Targeting marketing through your email campaign is about making it more relevant to your clients. There are a number of ways you can do this simply and effectively.
As you start to do this you need to think about what your subscribers want from your email communications. The answer is essentially relevant offers or useful information at the right time.
Stage 1: Planning
Spend a little time analysing your email list and ways that you could segment it into groups to improve communication relevance for at least some offers. The groups you choose will be dependent on your business and smaller, resource light businesses will need to look at only a few segments in order to maximise impact with minimal effort. Here are some examples of segments you may find useful:
- Lifecycle stages – Prospect; New Customer; Regular Customer; Loyal Customer
- Preferences – such as location; products; online vs in-store shoppers
- Customer types – considered purchasers vs impulse buyers (bigger ticket items tend to be more considered)
- Product preferences – have you any purchase information you can easily feed into your database such purchase regularity, sale products only,
- Product type (e.g. beauty vs hair )
Stage 2: Data
How do you provide relevant communications to the different groups whilst minimising the time taken to do so since you are no doubt a very busy person. The majority of email providers have some form of dynamic (changeable) content option based on a data field but for this you must have the data you need.
In many cases simply adding a field on sign up with a few drop down options can help you tailor content (e.g. Do you prefer to shop online or in-store? / Are you a hair or beauty client? / Are you a current client?). A drop down box makes the process of sending easier as the data value will be consistent.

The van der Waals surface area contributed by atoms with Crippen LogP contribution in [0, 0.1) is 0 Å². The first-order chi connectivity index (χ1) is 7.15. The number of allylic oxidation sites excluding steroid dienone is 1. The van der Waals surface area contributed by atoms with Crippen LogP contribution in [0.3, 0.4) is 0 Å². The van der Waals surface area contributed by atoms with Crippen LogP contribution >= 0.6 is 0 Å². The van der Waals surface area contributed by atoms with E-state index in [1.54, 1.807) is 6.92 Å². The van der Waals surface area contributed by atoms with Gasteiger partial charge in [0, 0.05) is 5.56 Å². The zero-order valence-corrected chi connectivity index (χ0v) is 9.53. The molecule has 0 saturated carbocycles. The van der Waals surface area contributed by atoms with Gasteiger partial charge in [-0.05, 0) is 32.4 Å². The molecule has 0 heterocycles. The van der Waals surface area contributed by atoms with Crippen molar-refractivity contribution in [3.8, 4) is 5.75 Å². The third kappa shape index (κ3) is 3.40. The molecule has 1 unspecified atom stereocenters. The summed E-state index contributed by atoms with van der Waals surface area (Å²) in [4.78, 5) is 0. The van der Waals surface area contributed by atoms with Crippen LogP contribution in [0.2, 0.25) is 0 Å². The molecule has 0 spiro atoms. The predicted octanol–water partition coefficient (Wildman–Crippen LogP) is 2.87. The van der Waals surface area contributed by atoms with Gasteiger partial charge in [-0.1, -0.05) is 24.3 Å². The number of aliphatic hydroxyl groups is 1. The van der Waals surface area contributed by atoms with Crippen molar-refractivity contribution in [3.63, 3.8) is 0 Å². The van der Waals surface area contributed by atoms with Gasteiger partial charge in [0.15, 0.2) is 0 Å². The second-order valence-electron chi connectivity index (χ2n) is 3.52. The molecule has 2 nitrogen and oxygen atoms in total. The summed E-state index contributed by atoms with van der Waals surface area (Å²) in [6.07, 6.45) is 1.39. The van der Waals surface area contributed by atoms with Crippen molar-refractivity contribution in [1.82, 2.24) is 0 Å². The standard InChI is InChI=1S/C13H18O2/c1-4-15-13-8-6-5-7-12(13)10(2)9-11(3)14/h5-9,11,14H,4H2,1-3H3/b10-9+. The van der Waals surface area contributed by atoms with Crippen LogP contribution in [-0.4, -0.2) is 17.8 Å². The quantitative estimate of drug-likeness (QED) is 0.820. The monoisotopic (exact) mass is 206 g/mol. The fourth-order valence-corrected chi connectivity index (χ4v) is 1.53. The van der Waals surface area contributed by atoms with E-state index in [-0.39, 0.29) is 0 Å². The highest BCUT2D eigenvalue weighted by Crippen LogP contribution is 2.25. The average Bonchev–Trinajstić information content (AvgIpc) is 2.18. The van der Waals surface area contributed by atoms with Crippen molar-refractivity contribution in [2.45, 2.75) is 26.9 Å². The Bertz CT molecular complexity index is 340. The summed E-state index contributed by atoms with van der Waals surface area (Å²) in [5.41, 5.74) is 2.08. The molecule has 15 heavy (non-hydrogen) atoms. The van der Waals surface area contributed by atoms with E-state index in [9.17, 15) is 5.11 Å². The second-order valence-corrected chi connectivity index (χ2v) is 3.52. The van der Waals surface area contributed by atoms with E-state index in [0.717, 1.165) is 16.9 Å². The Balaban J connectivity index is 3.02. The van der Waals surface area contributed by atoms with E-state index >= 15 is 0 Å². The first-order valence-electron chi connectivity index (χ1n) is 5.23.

For existing subscribers send an email telling them you want to increase email relevance for them and include a link to a form with that field on. That will also help you know who is truly engaging with your emails.
Stage 3: Content tailoring
You don’t have to do entirely different emails for each group. Often the vast majority of the email can be made relevant to everyone with some carefully placed dynamic content. Dynamic content is content which changes (is dynamic) based on a specific data field. There are a number of things you can consider such as brand or location specific offers. In general the format will be something like:
If client type is [beauty] include [skincare offer]
If client type is [hair] include [ colouring offer]
If relationship is [client] include [ loyalty offer]
If relationship is [interested] include [first purchase offer]
Also remember to include default content for where the field hasn’t been completed or has data which doesn’t match any of your selections. Despite your best efforts data can still get corrupted.
Stage 4: Analysis
Don’t forget to look at the email reports and see what offers are most popular for most groups.
You can also use dynamic content to test different kinds of offer (e.g. percentage off vs money off) on a smaller segment or for future campaigns.
Julie Joseph is owner of JJ Consulting. She has 20 years sales and marketing experience including 15 years focused on Digital Marketing. She has worked with clients across many sectors including major players from Media, Retail, Transport and Finance and presented at various industry events. Please see www.facebook.com/jjconsultinguk for more information.
Image courtesy of Danilo Rizzuti / FreeDigitalPhotos.net